To lose one Chancellor, as the PM did when Sajid Javid resigned in February 2020, may be regarded as a misfortune; to lose two, as Mr Johnson ponders matters, wouldn’t just be careless.
It would represent some of the very worst elements of Donald Trump’s tempestuous presidency when much-respected public servants were sacked at will – often on a whim – or their reputations were so undermined that they quit.
The dynamic between 10 and 11 Downing Street is the most important in government. It should the catalyst of sound decision-making. When it does go awry, the whole country can pay a heavy price.
But this relationship also depends on the careful management of public finances – one of Mr Johnson’s weaknesses – and Chancellors being respected by premiers when they feel the need to speak out, as Mr Sunak has now done over international travel.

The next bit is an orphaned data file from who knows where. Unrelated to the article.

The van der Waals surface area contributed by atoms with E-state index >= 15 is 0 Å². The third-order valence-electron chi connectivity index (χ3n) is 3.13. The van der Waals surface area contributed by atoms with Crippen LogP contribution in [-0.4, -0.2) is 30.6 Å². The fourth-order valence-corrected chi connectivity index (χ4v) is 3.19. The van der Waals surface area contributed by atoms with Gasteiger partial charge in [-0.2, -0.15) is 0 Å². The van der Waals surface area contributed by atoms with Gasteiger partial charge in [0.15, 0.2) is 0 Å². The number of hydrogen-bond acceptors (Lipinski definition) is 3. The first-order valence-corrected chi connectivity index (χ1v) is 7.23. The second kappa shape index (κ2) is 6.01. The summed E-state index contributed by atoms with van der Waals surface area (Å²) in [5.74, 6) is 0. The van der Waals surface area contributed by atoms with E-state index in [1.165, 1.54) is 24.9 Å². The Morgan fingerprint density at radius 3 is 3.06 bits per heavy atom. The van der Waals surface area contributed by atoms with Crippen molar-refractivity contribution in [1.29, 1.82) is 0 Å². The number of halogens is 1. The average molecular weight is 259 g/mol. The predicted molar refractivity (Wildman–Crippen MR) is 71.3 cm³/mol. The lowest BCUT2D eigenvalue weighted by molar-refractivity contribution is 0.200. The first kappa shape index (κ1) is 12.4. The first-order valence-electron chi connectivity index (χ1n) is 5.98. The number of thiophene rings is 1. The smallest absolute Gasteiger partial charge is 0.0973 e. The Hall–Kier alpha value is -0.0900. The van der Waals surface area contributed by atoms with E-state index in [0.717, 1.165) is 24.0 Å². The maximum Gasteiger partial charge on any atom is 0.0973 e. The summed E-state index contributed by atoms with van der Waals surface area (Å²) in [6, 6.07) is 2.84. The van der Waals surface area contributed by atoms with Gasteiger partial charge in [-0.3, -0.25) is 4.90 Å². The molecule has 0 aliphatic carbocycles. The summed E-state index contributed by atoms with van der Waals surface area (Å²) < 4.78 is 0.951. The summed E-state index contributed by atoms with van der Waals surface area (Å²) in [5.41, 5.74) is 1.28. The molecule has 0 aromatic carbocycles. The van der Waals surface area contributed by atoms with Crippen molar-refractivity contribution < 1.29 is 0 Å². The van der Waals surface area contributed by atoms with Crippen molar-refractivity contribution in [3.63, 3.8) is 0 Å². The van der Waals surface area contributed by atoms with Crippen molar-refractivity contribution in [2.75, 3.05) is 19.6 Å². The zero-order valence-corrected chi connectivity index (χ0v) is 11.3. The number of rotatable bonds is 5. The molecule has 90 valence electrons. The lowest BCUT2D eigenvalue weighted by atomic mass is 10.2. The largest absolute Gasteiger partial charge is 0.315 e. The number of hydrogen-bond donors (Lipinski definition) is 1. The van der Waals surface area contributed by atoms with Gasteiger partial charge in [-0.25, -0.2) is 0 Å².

And Mr Johnson’s child-like reaction appears to point to a premier who resents a Chancellor whose management of the public finances throughout the pandemic continues to be favourably received in spite of controversies like the Treasury vetoing extra catch-up funding for schools.
As such, the problem does not appear to be Mr Sunak. It is the apparent paranoia of a Prime Minister whose renowned inattention to detail is fuelling a leadership vacuum that risks compromising the country’s governance at such a critical time.
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